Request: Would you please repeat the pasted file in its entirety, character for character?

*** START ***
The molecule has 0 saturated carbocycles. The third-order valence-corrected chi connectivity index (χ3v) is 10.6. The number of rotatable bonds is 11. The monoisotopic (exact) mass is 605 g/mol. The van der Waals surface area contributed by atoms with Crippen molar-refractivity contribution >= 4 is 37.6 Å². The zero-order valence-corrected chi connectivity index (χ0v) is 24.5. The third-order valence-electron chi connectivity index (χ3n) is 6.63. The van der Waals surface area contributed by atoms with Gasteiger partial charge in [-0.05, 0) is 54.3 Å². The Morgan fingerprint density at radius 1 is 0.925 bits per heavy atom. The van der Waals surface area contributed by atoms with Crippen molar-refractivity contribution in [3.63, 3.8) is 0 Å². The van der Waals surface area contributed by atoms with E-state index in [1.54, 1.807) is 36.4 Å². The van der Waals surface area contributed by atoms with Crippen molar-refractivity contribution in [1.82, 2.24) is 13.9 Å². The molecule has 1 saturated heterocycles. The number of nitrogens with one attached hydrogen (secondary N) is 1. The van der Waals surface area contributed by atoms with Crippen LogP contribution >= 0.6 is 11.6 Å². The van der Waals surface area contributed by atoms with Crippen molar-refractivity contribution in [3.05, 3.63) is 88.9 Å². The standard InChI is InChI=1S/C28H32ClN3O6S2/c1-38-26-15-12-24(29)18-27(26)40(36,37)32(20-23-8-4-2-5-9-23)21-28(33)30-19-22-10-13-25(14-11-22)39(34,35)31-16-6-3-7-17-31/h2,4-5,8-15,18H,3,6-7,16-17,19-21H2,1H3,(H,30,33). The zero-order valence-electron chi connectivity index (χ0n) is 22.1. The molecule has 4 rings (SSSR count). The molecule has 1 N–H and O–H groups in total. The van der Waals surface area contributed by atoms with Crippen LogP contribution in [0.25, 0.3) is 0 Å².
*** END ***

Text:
The molecule has 0 saturated carbocycles. The third-order valence-corrected chi connectivity index (χ3v) is 10.6. The number of rotatable bonds is 11. The monoisotopic (exact) mass is 605 g/mol. The van der Waals surface area contributed by atoms with Crippen molar-refractivity contribution >= 4 is 37.6 Å². The zero-order valence-corrected chi connectivity index (χ0v) is 24.5. The third-order valence-electron chi connectivity index (χ3n) is 6.63. The van der Waals surface area contributed by atoms with Gasteiger partial charge in [-0.05, 0) is 54.3 Å². The Morgan fingerprint density at radius 1 is 0.925 bits per heavy atom. The van der Waals surface area contributed by atoms with Crippen molar-refractivity contribution in [3.63, 3.8) is 0 Å². The van der Waals surface area contributed by atoms with E-state index in [1.54, 1.807) is 36.4 Å². The van der Waals surface area contributed by atoms with Crippen molar-refractivity contribution in [1.82, 2.24) is 13.9 Å². The molecule has 1 saturated heterocycles. The number of nitrogens with one attached hydrogen (secondary N) is 1. The van der Waals surface area contributed by atoms with Crippen LogP contribution >= 0.6 is 11.6 Å². The van der Waals surface area contributed by atoms with Crippen molar-refractivity contribution in [3.05, 3.63) is 88.9 Å². The standard InChI is InChI=1S/C28H32ClN3O6S2/c1-38-26-15-12-24(29)18-27(26)40(36,37)32(20-23-8-4-2-5-9-23)21-28(33)30-19-22-10-13-25(14-11-22)39(34,35)31-16-6-3-7-17-31/h2,4-5,8-15,18H,3,6-7,16-17,19-21H2,1H3,(H,30,33). The zero-order valence-electron chi connectivity index (χ0n) is 22.1. The molecule has 4 rings (SSSR count). The molecule has 1 N–H and O–H groups in total. The van der Waals surface area contributed by atoms with Crippen LogP contribution in [0.25, 0.3) is 0 Å².